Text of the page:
Updated on 09/17/2011 10:56AM

Bowling Green has international cast

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ELMONT, N.Y. - Something different this weekend: One horse refuses to train in normal fashion and has galloped up to his race. The other horse has never run in this country and is still a bit of an unknown quantity to his trainer. Yet both State Shinto and Thompson Rouge have run well on occasion overseas and are regarded as major threats here Saturday in the $150,000 Bowling Green Handicap at 1 3/8 miles on the grass.

The horse who declines to break off for a formal work as we know it is State Shinto, a 7-year-old by Kentucky Derby and Preakness winner Pleasant Colony. State Shinto, owned by Sheikh Mohammed, has bedeviled his trainers throughout his career.

"He is a character," Kiaran McLaughlin admits. "He seems to enjoy trying you at times, and yet he's run some good races. He gets a lot out of his gallops, so we've raced him once in allowance company as a confidence-builder and he won it. That race and his gallops are his preparation for the Bowling Green."

Under the care of Australian trainer John Sadler for the past several seasons, State Shinto raced exclusively in Dubai, and had his moments. He seemed to improve with age; either that or his people were learning how to deal with him. This spring in the Dubai World Cup, he finished a respectable fifth, which could have been the key factor in the decision to bring him Stateside.

"He arrived about April 1, and Sadler had him in top shape," McLaughlin said. "We sent him to Saratoga, a wonderful place to train a horse, with my brother Neil in charge. All things considered, he has done well, but we'll find out more about that in the Bowling Green."

A big, strong individual, State Shinto will be ridden by Richard Migliore, who handled him nicely in his allowance victory last month.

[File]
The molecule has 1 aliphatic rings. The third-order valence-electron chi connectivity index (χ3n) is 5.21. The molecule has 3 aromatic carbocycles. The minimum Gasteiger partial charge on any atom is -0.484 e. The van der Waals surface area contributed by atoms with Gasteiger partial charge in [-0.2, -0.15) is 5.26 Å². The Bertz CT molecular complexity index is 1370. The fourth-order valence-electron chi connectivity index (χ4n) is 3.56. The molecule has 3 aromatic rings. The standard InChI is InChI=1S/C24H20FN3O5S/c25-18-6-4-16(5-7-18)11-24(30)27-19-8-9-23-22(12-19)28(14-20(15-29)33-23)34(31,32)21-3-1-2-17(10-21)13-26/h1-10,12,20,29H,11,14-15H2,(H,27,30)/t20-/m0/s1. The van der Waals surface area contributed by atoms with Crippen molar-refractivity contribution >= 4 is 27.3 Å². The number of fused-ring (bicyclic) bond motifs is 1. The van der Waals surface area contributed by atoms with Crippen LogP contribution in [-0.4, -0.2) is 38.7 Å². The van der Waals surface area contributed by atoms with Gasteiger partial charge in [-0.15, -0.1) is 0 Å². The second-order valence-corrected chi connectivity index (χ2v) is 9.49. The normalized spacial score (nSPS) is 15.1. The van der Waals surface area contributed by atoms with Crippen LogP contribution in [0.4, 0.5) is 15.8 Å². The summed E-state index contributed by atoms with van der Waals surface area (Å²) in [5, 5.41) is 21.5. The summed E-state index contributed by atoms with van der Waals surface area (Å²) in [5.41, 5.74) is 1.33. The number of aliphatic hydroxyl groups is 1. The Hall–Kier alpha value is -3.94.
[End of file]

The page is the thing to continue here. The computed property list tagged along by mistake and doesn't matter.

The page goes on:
State Shinto, by the way, is not the first horse who wouldn't train in the traditional manner. One who comes to mind is Needles, who refused to work between the Florida Derby and Kentucky Derby of 1956 but won both races.

Thompson Rouge, a 4-year-old colt by Machiavellian, earned international attention last year when he won the Italian Derby at the Capanelle in Rome. He also received much favorable comment at Longchamp with his second-place finish in the Group 2 Prix du Conceil de Paris.

"He arrived from France June 1 and has trained well at Saratoga," said Bill Mott, the horse's new trainer. "The weather there has been much better than in New York, and we have been able to use the turf course consistently.

"Thompson Rouge appears to have adapted well, particularly in the area of diet," Mott continued. "He has thrived on our feed. Adaptation usually goes better in the spring and summer than in the fall. The horses are fresher and have more energy to deal with their new way of life."

The rangy Thompson Rouge, who will be ridden by Aaron Gryder, has an important engagement in the Bowling Green, his trainer emphasizes. Mott expects to learn about the level of competition his new addition can handle, and a good performance would enable the trainer to point for such Grade 1 features as Saratoga's Sword Dancer. A moderate showing would prompt a reassessment.